If you had a high amount of organic matter in the soil would you require the foundation design to be based around its presence?
     
  9. north star

    north star Sawhorse

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    Re: Anybody ever correct this note?

    rktect 1 stated:

    Why have you quit "spinning your wheels"? A lot of what we do is ' wheel spinning '. :D If you have questions about the validity of the plans,

    I would think that you are obligated to question the accuracy of the information and to obtain; to the ability you are able to, the most code

    compliant information. Am I missing something? :?:

    brudgers stated:

    Please explain how this information submitted on the plans is not a plan issue. Requiring a test report at the

    rebar inspection is not only ' not prudent ', it is also not a proactive approach in assisting the builder with the project.

    The soil(s) report should have been submitted long before the rebar was installed. Actions like that could get someone

    disciplined or worse! :eek: Also, your statement seems to go against your tag line of "Milton's Rule: Start with, "How

    can I approve this set of plans" Using this thought process, I would think that we [ professional code officials ] would

    continue to ' spin our wheels ' and be as proactive as we could. Afterall, we ARE in public service, and in todays

    politically sensitive climate, some of us simply cannot afford to be hard nosed, or setting aloft an equine.

     
  10. steveray

    steveray Sawhorse

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    Re: Anybody ever correct this note?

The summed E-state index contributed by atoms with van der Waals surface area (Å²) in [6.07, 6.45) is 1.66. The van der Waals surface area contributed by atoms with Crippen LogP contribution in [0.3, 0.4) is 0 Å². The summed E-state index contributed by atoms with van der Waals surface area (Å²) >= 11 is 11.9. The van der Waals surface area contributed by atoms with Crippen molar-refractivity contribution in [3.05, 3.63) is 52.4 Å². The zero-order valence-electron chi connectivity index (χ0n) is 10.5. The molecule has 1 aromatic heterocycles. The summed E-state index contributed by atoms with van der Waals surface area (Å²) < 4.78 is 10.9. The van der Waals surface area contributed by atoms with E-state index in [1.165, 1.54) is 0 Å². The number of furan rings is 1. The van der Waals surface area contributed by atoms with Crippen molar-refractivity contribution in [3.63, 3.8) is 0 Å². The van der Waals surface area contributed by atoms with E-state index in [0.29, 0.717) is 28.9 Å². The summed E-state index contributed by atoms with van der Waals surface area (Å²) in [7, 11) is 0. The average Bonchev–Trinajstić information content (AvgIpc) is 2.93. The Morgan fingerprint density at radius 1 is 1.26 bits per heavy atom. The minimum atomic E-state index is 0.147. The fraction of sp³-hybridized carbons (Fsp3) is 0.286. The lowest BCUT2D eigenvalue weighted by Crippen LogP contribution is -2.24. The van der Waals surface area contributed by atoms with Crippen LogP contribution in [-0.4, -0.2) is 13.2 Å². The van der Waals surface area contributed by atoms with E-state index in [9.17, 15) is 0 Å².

I call it all the time on SFD and make peoples heads spin when I tell them how little their 10" sonotube will hold of their deck's load!
     
  11. rktect 1

    rktect 1 Gold Member

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    Re: Anybody ever correct this note?

    I must be tired of the cut and paste standard notes that never seem to get through to people. I feel much better when I write a review comment for arkitect X and they correct the plans. Then the next time I get a plan from arkitect X I see that he/she has absorbed that previous comment and I do not have to correct them again. But with this note, it never fails to come back with 3000 psf. Probably because ususlaly arkitects keep their title sheet seperate from details and use it as a template. They would have to correct the template. This probably wont be done because most dp's have draftsmen correcting the revision sets and they aren't really allowed to adjust the office templates.
     
  12. brudgers

    brudgers Platinum Member

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    Re: Anybody ever correct this note?

    I'm not recommending a soils test report at rebar inspection.

    I'm recommending requiring a compaction test report.

    There is nothing in the building code that requires the foundation to be designed based on unmodified soil.

    A foundation can be engineered as can the soil it rests upon and there are many techniques for doing so.

    Being proactive might involve bringing the POTENTIAL issue to the designer's and contractor's attention.

    But rejecting the plans is not being proactive, it's being obstructionist...and going beyond the code as written.

    In Florida, 2000 psf soil often requires engineering.

    In Lousiana, 1000 psf may require it.
     
  13. peach

    peach Sawhorse

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    Re: Anybody ever correct this note?

    you probably need to presume 1500 psf without a soils report